- Dr Michael Autieri, Principal Investigator
- Ms Sheri Kelemen, Technician
- Temple University School of Medicine, Philadelphia, USA
- The Role of Allograft-Inflammatory Factor-1 in Development of Graft Vascular Disease
Despite advances in organ preservation and immunosuppressive drugs, the vascular narrowing indicative of graft vascular disease (CATV) is the major complication that limits long-term survival of cardiac transplantation. Characteristic cellular changes that typify CATV are activation of vascular smooth muscle cells (VSMC), causing them to migrate from the artery wall to the lumen of the vessel where they proliferate. This is responsible for loss in lumen diameter and organ failure. Recruitment of stem cells to the transplanted organ has also been shown to contribute to this process. The risk of infection and malignancy associated with immunosuppressive therapy support the need to identify a molecular target which directly impacts the VSMC response to injury, rather than suppress the immune response. In the past several years, we have shown that expression of a protein termed allograft inflammatory factor-1 (AIF-1) causes VSMC activation, and is strongly associated with development of clinical CATV. AIF-1 expression also causes granulocyte-colony stimulating factor (G-CSF) expression, which is a migration factor for stem cells and inflammatory cells. VSMC which express AIF-1 are chemotactic for stem cells and monocytes.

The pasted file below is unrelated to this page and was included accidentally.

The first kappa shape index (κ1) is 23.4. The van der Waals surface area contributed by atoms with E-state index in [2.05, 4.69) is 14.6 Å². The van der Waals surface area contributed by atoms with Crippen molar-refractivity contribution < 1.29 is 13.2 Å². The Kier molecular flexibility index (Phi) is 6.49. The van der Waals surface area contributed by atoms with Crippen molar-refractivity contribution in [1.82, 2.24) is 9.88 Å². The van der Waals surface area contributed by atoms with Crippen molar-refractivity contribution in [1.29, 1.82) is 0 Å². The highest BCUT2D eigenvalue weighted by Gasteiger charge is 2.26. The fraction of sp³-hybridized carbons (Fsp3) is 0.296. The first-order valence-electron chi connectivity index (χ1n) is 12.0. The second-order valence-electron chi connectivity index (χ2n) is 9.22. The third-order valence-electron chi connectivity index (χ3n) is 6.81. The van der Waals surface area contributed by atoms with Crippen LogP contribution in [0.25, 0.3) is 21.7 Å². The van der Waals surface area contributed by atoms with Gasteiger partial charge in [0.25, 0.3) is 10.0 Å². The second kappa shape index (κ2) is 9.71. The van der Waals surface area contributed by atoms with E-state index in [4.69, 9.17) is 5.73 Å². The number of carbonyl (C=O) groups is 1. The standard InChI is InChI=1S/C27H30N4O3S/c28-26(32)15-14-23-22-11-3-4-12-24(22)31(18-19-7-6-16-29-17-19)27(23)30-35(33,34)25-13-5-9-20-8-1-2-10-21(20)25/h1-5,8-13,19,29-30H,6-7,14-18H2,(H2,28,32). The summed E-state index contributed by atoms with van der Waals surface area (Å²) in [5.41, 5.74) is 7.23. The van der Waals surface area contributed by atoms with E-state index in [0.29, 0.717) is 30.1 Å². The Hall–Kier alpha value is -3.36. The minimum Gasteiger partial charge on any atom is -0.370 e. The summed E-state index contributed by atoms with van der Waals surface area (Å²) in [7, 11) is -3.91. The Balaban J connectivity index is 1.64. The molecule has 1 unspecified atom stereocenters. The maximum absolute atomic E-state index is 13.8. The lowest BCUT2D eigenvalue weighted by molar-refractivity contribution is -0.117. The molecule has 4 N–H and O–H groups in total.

We have recently developed a transgenic mouse in which over-expression of AIF-1 is limited to large and medium sized arteries. This mouse represents a novel opportunity to investigate the role of this important protein in development of CATV. We will perform heart transplants into mice, and compare the development of CATV in the AIF-1 transgenic hearts versus the wild-type mouse hearts. We will compare lumen size, and expression of proliferative and inflammatory genes in these hearts. We will also identify and compare the amount of stem cells and inflammatory cells recruited to the arteries in these hearts. Characterization of AIF-1 function will increase our understanding of allograft-induced VSMC activation, of vascular-immune cell cross talk, and stem cell recruitment.